Primer on BigQuery Cost and Performance Optimizations
Previous Articles in this Series
The “Doing” Introduction
The past two sections have covered a lot of topics on prerequisite knowledge, general good-knowledge-to-have, and setting up some infrastructure for analyzing the data.
All of the code used throughout this series is located in the following GitHub repository: https://github.com/doitintl/bigquery-optimization-queries
Since the two methods of monitoring generate vastly different schemas I have broken up the SQL files into two folders (audit_log and information_schema) in the repository.
Each directory will have a set of SQL files for each purpose and there is a README.md in each folder explaining the purpose of each script to assist in this.
In the root directory is a python script named generate_sql_files.py that will generate a copy of the SQL files with your project and dataset information.
Index of Queries in GitHub Repository
Due to this GitHub repository being a dynamic creation I have created an article listing out each query in it along with the descriptions here.
This will be updated as more queries are added.
Some advice before you run queries…
Starting in the next section and continuing throughout the rest of this series, I will be referencing many queries and examining a lot of data. The BigQuery UI is decent at coping with lots of queries and analysis, but I HIGHLY recommend exporting this data to a spreadsheet.
Google Sheets is the ideal option because BigQuery can export results directly to it (with a few size limitations). In addition, exporting data once to a spreadsheet is cheaper than rerunning the same query multiple times to do your analysis.
You also need to keep an eye on costs. Some of these queries can be very expensive, so I always recommend you look at the cost of the query before running it. I have put a variable called interval_in_days to each query, which controls how far back the query will look and this can be changed to reduce the amount of data it scans. Some customers of ours have just gone through and modified the WHERE clauses to grab ranges for them so the sky's the limit when it comes to these queries.
Quick Note for DoiT customers
All of the steps in this part can be performed inside of the BQ Lens part of the CMP. The Explorer pane will allow you to do these steps visually, in fact if you are using the audit log sink queries many of them are almost identical to those the CMP runs to display the data.
Finding Costly Queries
The first step of cost optimization for BigQuery is to find the costliest queries in your environment. Many times these are not known to exist at all so in the infamous words that GI Joe taught us from Saturday morning cartoons: “Knowing is half the battle.”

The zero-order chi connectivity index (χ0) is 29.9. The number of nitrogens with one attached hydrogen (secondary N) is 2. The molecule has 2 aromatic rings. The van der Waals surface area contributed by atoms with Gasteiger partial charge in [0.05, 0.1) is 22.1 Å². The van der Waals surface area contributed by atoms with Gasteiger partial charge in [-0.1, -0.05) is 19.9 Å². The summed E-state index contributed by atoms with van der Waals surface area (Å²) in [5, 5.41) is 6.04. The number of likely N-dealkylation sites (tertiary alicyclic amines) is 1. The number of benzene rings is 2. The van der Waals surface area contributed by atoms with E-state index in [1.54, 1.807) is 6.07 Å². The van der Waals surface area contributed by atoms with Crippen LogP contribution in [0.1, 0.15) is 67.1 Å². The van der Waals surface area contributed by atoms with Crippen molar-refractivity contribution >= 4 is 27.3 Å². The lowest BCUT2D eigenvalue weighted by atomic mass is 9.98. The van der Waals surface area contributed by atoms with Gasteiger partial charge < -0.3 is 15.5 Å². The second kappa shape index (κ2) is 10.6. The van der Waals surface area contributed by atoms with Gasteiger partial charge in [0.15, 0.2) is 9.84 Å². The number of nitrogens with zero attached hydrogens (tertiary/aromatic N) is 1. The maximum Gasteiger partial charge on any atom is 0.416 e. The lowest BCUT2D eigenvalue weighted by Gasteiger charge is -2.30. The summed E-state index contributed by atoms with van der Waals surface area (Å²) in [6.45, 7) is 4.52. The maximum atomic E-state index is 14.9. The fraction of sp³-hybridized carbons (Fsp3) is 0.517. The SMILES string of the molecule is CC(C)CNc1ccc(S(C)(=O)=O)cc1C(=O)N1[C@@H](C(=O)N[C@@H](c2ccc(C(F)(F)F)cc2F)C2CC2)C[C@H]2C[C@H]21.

Once the queries are determined then it’s time to optimize the queries, determine the problem processes/users running them, and then fixing these.
I will be referencing SQL files in the GitHub repository mentioned above (link). Note that you can use either the audit log or information_schema files as they will achieve the same result.
Most Expensive Queries Overall
The first query you will be using in our analysis is in the top_costly_queries.sql file and is arguably the most important query out of them all in regards to cost. This query includes the total cost that a query incurs over the interval throughout all of its iterations. So this will tell you the actual most expensive queries that may be run multiple times over the interval costing more than they initially appear to.
The purpose of this query is twofold: to determine the overall most expensive query from your environment and to determine if an expensive query is running more times than it needs to. Oftentimes a process such as a cron job, a task inside of a DAG on an Airflow instance, a Cloud Function, etc. are running multiple times, or more times than they need to in many cases, which run a query. Even more often is that the creator, maintainer, or the person paying the cloud bill has no idea how much these queries cost per iteration and/or per month. That’s where this query comes in handy!
Most Expensive Individual Queries
The second query you will be using for this section is in the top_billed_queries.sql file. This query will list out the most expensive queries in your environment sorted by the most expensive descending. Note that unlike the first query this doesn’t take into account the query being run multiple times, it just displays the cost per run of the query.